Jun. 10—COLUMBUS — Ohio Senate Republicans argued that the proposed $75 billion, two-year budget that cleared the chamber Wednesday represents an investment in the state and its citizens.
Democrats countered that it marked a missed opportunity to use current budget largess to make long overdue investments, particularly when it comes to primary and secondary schools.
The bill passed 25-8 along party lines. The dispute is expected to head to a GOP-majority conference committee once the House of Representatives rejects the Senate changes Thursday.
"The majority is again prioritizing income tax cuts for the wealthiest Ohioans, depriving our state of resources that could and should be used to improve our unconstitutional school funding system, expanding high-quality child care and pre-school opportunities, better higher education, making our health care and criminal justice systems fairer, our environment cleaner, and our local governments stronger," said state Sen. Vernon Sykes (D., Akron), ranking Democrat on the Senate Finance Committee.
The spending plan would cut income taxes across the board by 5 percent, ignore much of the school-funding work the House has done over the last three years, enact more restrictions on surgical abortion clinics, and further expand access to publicly funded child care.
It would take the teeth out of a five-star scoring system that child-care providers must navigate as a condition of getting taxpayer funds for lower-income children, expand the dollar value of vouchers for private and religious school students, and allow those who've worked from home during the pandemic to seek refunds of municipal income taxes paid to their primary workplace cities.
"They talk about the tax cuts being disproportionate," state Sen. Rob McColley (R., Napoleon) said. "Well, if you look at it, it's equal across the board — 5 percent. So if you're making a lower amount, your 5 percent is going to be lower than someone making a higher amount. Basic math.
"So we have people saying we shouldn't have an equal tax cut across the board for all Ohioans," he said. "It kind of makes you wonder why at the same time we also have people saying that the taxes that you paid to municipalities that you arguably didn't owe because you never worked there or lived there in the past year or two, that those municipalities should be able to keep your hard-earned money."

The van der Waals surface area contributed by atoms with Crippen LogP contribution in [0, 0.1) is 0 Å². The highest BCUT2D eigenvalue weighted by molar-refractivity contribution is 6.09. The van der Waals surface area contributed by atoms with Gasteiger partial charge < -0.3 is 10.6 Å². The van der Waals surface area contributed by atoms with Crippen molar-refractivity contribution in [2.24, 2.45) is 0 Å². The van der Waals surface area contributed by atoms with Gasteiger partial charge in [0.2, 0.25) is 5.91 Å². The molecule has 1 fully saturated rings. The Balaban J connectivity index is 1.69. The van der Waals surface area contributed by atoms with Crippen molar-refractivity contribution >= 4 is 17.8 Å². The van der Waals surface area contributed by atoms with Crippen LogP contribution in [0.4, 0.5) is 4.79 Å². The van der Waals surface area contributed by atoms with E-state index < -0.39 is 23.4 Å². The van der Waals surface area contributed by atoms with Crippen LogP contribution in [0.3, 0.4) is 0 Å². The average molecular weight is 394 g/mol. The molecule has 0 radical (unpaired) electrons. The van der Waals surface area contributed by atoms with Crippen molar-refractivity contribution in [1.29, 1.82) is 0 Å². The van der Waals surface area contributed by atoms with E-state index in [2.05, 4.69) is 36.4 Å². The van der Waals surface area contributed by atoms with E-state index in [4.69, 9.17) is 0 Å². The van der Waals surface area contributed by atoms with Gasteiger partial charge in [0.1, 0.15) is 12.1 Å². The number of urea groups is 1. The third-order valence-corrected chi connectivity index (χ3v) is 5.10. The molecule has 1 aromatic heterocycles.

Taking aim at criticism of the Senate's school funding plan, state Sen. Matt Dolan (R., Chagrin Falls), Finance chairman, said, "Remember what the goal was: Providing a predictable and rational formula and making sure that our public schools no longer have the burden of paying for students who are not in their system. ... They don't have to pay for a child that's not going to be there, and they're not receiving funds for a child who is not there."
He was referring to a provision that will have the state directly fund charter schools and voucher students rather than ask home districts to do so while also removing minimum funding guarantees for districts based on students who may no longer be there.
A final budget must reach Gov. Mike DeWine's desk by June 30.
The fight in conference committee will provide the first real test of the clout and philosophies of two Lima Republicans.
House Speaker Bob Cupp was a sponsor of the Fair School Funding Plan that twice passed the chamber with strong bipartisan support. Senate President Matt Huffman, meanwhile, is a major proponent of school vouchers and has characterized the House plan as fiscally unsustainable.
Taylor Pennington, a Lima parent and organizer with the Ohio Organizing Collaborative, said parents can no longer wait for legislative action responding to multiple Ohio Supreme Court rulings that declared Ohio's method of funding schools unconstitutional some 20 years ago.
She was among teachers, parents, union members, clergy, and others pushing at the last minute at the Statehouse for survival of the House plan.
"We are desperate for change in Lima," she said. "... How do we prepare our children for the future when our education system is stuck in the past? Everywhere we look we see change, innovation, and progression, everywhere except for our school funding.
"For over 20 years, and far beyond that, children in poor communities have been failed by the school funding system," Ms. Pennington said.
The House plan would roll out over six years an ambitious new formula that balances state aid with local districts' ability to afford the cost of a quality public education, a calculation expected to ultimately cost the state $1.8 billion more.
The Senate keeps its focus on the next two years, using a narrowly tailored formula focused primarily on teacher compensation to determine the cost of educating a student.
The difference: An estimated cost of $6,110 to educate a student under the Senate plan and $7,020 under the House.
By comparison, the Senate plan would raise the dollar value of an EdChoice scholarship, or voucher, for a student to seek an education outside of a public school from $4,650 to $5,500 for students in kindergarten through eighth grade, and from $6,000 to $7,500 for high schoolers.
First Published June 9, 2021, 6:06pm